With all these game of the year awards being handed out and lists being drawn up, it must be hard for a developer. You’re being publicly judged. So why not turn it around and let the developers do the judging for once?
We recently asked a bunch of Australian game development people to pick their favourites for the year – and if we didn’t ask you, we love to hear from you. First up, it’s Jon Cartwright from THQ Studio Australia…Who Are You? Jon Cartwright
What’s Your Job? Director of Production, THQ Studio Australia
What Are You Working On? Two unannounced projects
John, what’s your pick for Game of the Year?
Hard to believe this isn’t me just towing the company line, but I honestly enjoyed de Blob a great deal this year. For me it was a standout Wii title because it wasn’t a party game; I kinda feel the market is saturated with those right now. It’s nice to have a single player game on the Wii that you can get wrapped up in for extended periods of time; there’s not too many of those around. Sure there’s the question of whether they should have used a button to jump as opposed to the remote, but I think it worked well enough. Maybe with Wii Motion Plus they can get a future version of de Blob matching our crazy movements and jumping sideways. Overall it came across as very slick and polished, very Nintendo, and that was great to see from a 3rd party. The playfulness was wonderful, and for me harked back to the old home computer days when we didn’t have licensed games so every developer was trying to establish their own characters and brands.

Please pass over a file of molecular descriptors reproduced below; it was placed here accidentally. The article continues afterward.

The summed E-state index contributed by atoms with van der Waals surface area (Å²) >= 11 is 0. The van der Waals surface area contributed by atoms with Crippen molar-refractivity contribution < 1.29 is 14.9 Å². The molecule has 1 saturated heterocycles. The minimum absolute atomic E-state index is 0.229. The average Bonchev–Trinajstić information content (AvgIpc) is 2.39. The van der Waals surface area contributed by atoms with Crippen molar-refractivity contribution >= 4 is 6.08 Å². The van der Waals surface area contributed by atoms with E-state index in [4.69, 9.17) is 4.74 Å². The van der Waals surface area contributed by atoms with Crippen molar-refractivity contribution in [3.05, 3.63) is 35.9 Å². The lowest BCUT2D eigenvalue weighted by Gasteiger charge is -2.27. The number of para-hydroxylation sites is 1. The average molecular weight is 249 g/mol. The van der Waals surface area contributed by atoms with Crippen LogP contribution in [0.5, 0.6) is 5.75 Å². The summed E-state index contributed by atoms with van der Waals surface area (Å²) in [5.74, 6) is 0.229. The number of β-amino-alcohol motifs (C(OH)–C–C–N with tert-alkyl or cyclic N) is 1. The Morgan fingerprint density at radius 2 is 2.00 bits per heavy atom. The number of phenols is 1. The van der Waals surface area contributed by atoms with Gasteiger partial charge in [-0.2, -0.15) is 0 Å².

Anything not made by THQ?
Little Big Planet was the reason I bought my PS3 this year. I was looking forward to this for so many reasons, but in honesty was never really that sure what the game play was going to be. So it was a surprise to find out that it’s a relatively hardcore puzzle-platformer at times. Now I love a good platform game, so that’s all fine, but it did frustrate me that the physics system at its very core can also be its downfall when you accidentally break the level. The visual style is just wonderful; the levels look fantastic, like some sort of mashup of 70’s UK kids TV shows and a scrapbooking session on acid. Sackboy is a very endearing character, and whilst the customisation adds nothing to the game experience per se it’s hugely impressive and compulsive to boot. Playing other people’s creations makes for an intriguing experience; clearly the tools are very capable, but the level of skill from the creators is somewhat mixed. The biggest win is that people are involved and engaged beyond the core game; it’ll be interesting to see how long this lasts for. There’s something about the spirit of this game that makes it feel like it should have been born on the Wii…
Thanks, John! If there are any other Australian games developers out there who’d like to share their favourite games of the 2008, just drop us a line.